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Question: Mac Loading Screen Problem

Hi All,


I wrote recently about having an issue with my Macbook Pro where I couldn't get it to go past the loading screen, which since reading about lots of people have the same issue.


I took it to a shop, because its out of warranty and they have told me they need to reinstall the operating system. They have quoted me £150 pound to do that plus £29.99 if I want the data saved.


Does anyone know if this is a reasonable amount to be paying for something like that?


I feel like that sounds like a lot for just loading a new operating system as no new parts are being purchased.


I would appreciate any feedback.


Thanks

MacBook Pro, macOS Sierra (10.12)

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Answer:

If you do not want to pay that "convenience fee", that is not-difficult work you can do yourself.


Readers here can help you with any questions you develop along the way.


1) First, use Disk Utility to Repair/First Aid your drive.


Since your Mac is not working normally, you can invoke Recovery Mode by holding Command-R at Startup.

Recovery Mode contains several useful functions, including a special version of Disk Utility that does not need the rest of MacOS to be running to do its job of repairing your disk.


"Regular" Recovery gets the Utilities from special partition on your normal boot drive. If you see a spinning globe, you have invoked (or fallen back to) Internet Recovery, and you see the Globe because it is fetching the Utilities from the Internet. This takes a little longer, so be patient.


About macOS Recovery - Apple Support


Once you get Disk Utility running, this article describes how to repair your disk:

Repair a disk using Disk Utility on Mac - Apple Support

Once Disk Utility reports your drive has been successfully repaired, you can try booting MacOS in the regular way. If that works, you have fixed the problems and you are done.


--------

If Disk Utility made some repairs, but there are still some problems remaining, you should run it again until your drive comes clean, or Disk Utility reports it cannot be repaired.


If disk Utility suggests you should ERASE your drive, that is a radical step -- this will delete all your files with no possible way of recovering them. Post back here for additional options before you do that.


2) Second re-Install-in-place.


Your MacOS is likely damaged. It is very difficult to repair the individual pieces, so it will need to be re-installed. You can only Re-install onto drive that is working correctly. If Disk Utility was not able to fix all the problems on your drive, there is no point in attempting a re-Install. the drive must be fixed first.


By design, a Re-install-in-place does not bulk-erase anything outside of System directories. Your added Applications, Preferences, and User Files are not modified.


You can do this directly from Recovery mode. The software for the Installation will be downloaded from the Internet. This may take an hour or more. Then it will need to be installed, which may take an hour or more.


How to reinstall macOS - Apple Support


.

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Mar 12, 2018 8:26 AM in response to Lucyalexandra95 In response to Lucyalexandra95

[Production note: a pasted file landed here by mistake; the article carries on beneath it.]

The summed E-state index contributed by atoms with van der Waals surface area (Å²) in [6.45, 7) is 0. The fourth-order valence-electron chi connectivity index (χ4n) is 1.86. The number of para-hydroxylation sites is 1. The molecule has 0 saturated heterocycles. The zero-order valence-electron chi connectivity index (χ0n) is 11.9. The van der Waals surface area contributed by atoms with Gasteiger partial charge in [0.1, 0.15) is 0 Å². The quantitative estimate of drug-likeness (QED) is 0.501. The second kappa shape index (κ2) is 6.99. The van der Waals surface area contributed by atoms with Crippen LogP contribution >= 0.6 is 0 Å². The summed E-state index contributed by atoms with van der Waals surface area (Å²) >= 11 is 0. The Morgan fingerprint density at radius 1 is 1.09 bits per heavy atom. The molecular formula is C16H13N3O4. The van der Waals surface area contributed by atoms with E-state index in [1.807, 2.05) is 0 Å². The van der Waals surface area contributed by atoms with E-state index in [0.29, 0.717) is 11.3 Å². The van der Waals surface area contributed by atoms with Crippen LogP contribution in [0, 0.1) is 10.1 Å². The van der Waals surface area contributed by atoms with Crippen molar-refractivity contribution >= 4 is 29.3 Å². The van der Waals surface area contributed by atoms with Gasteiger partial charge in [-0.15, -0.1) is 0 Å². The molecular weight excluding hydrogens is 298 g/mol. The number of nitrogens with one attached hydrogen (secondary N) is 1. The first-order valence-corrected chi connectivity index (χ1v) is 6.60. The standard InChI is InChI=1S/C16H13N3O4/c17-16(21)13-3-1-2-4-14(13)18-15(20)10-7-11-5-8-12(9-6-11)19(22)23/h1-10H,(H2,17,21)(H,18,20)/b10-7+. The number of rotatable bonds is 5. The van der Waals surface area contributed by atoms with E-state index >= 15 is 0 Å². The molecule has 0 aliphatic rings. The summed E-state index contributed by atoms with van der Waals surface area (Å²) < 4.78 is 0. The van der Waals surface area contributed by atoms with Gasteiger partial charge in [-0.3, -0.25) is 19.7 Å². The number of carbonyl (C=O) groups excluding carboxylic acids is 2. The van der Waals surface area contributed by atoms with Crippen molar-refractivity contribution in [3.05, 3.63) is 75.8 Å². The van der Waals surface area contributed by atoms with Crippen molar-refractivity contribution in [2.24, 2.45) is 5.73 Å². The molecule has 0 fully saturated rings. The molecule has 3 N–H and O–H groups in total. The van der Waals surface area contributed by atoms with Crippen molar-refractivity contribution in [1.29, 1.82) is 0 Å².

If you do not want to pay that "convenience fee", that is not-difficult work you can do yourself.


Readers here can help you with any questions you develop along the way.


1) First, use Disk Utility to Repair/First Aid your drive.


Since your Mac is not working normally, you can invoke Recovery Mode by holding Command-R at Startup.

Recovery Mode contains several useful functions, including a special version of Disk Utility that does not need the rest of MacOS to be running to do its job of repairing your disk.


"Regular" Recovery gets the Utilities from special partition on your normal boot drive. If you see a spinning globe, you have invoked (or fallen back to) Internet Recovery, and you see the Globe because it is fetching the Utilities from the Internet. This takes a little longer, so be patient.


About macOS Recovery - Apple Support


Once you get Disk Utility running, this article describes how to repair your disk:

Repair a disk using Disk Utility on Mac - Apple Support

Once Disk Utility reports your drive has been successfully repaired, you can try booting MacOS in the regular way. If that works, you have fixed the problems and you are done.


--------

If Disk Utility made some repairs, but there are still some problems remaining, you should run it again until your drive comes clean, or Disk Utility reports it cannot be repaired.


If disk Utility suggests you should ERASE your drive, that is a radical step -- this will delete all your files with no possible way of recovering them. Post back here for additional options before you do that.


2) Second re-Install-in-place.


Your MacOS is likely damaged. It is very difficult to repair the individual pieces, so it will need to be re-installed. You can only Re-install onto drive that is working correctly. If Disk Utility was not able to fix all the problems on your drive, there is no point in attempting a re-Install. the drive must be fixed first.


By design, a Re-install-in-place does not bulk-erase anything outside of System directories. Your added Applications, Preferences, and User Files are not modified.


You can do this directly from Recovery mode. The software for the Installation will be downloaded from the Internet. This may take an hour or more. Then it will need to be installed, which may take an hour or more.


How to reinstall macOS - Apple Support


.

Mar 12, 2018 8:26 AM

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Question: Mac Loading Screen Problem